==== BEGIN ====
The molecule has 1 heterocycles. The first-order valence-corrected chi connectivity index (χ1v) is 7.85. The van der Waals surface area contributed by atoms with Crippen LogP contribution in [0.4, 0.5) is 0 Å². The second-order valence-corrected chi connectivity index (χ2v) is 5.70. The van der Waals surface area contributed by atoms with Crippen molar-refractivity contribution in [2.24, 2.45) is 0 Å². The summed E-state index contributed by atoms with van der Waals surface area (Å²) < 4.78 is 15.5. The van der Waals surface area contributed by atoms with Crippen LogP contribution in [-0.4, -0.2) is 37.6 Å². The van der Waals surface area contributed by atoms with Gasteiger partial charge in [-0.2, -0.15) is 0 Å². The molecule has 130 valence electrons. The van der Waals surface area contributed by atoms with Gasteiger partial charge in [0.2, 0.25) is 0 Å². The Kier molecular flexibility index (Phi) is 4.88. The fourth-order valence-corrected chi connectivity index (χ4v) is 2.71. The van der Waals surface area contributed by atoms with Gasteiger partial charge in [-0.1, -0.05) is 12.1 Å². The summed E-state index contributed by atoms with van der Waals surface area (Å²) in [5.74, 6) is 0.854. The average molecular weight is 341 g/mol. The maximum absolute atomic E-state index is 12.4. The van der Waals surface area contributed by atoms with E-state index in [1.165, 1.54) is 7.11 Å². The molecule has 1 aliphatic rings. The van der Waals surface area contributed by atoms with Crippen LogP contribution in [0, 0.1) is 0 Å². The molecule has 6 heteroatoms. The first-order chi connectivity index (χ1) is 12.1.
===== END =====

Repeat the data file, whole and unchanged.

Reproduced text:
The molecule has 1 heterocycles. The first-order valence-corrected chi connectivity index (χ1v) is 7.85. The van der Waals surface area contributed by atoms with Crippen LogP contribution in [0.4, 0.5) is 0 Å². The second-order valence-corrected chi connectivity index (χ2v) is 5.70. The van der Waals surface area contributed by atoms with Crippen molar-refractivity contribution in [2.24, 2.45) is 0 Å². The summed E-state index contributed by atoms with van der Waals surface area (Å²) < 4.78 is 15.5. The van der Waals surface area contributed by atoms with Crippen LogP contribution in [-0.4, -0.2) is 37.6 Å². The van der Waals surface area contributed by atoms with Gasteiger partial charge in [-0.2, -0.15) is 0 Å². The molecule has 130 valence electrons. The van der Waals surface area contributed by atoms with Gasteiger partial charge in [0.2, 0.25) is 0 Å². The Kier molecular flexibility index (Phi) is 4.88. The fourth-order valence-corrected chi connectivity index (χ4v) is 2.71. The van der Waals surface area contributed by atoms with Gasteiger partial charge in [-0.1, -0.05) is 12.1 Å². The summed E-state index contributed by atoms with van der Waals surface area (Å²) in [5.74, 6) is 0.854. The average molecular weight is 341 g/mol. The maximum absolute atomic E-state index is 12.4. The van der Waals surface area contributed by atoms with E-state index in [1.165, 1.54) is 7.11 Å². The molecule has 1 aliphatic rings. The van der Waals surface area contributed by atoms with Crippen LogP contribution in [0, 0.1) is 0 Å². The molecule has 6 heteroatoms. The first-order chi connectivity index (χ1) is 12.1.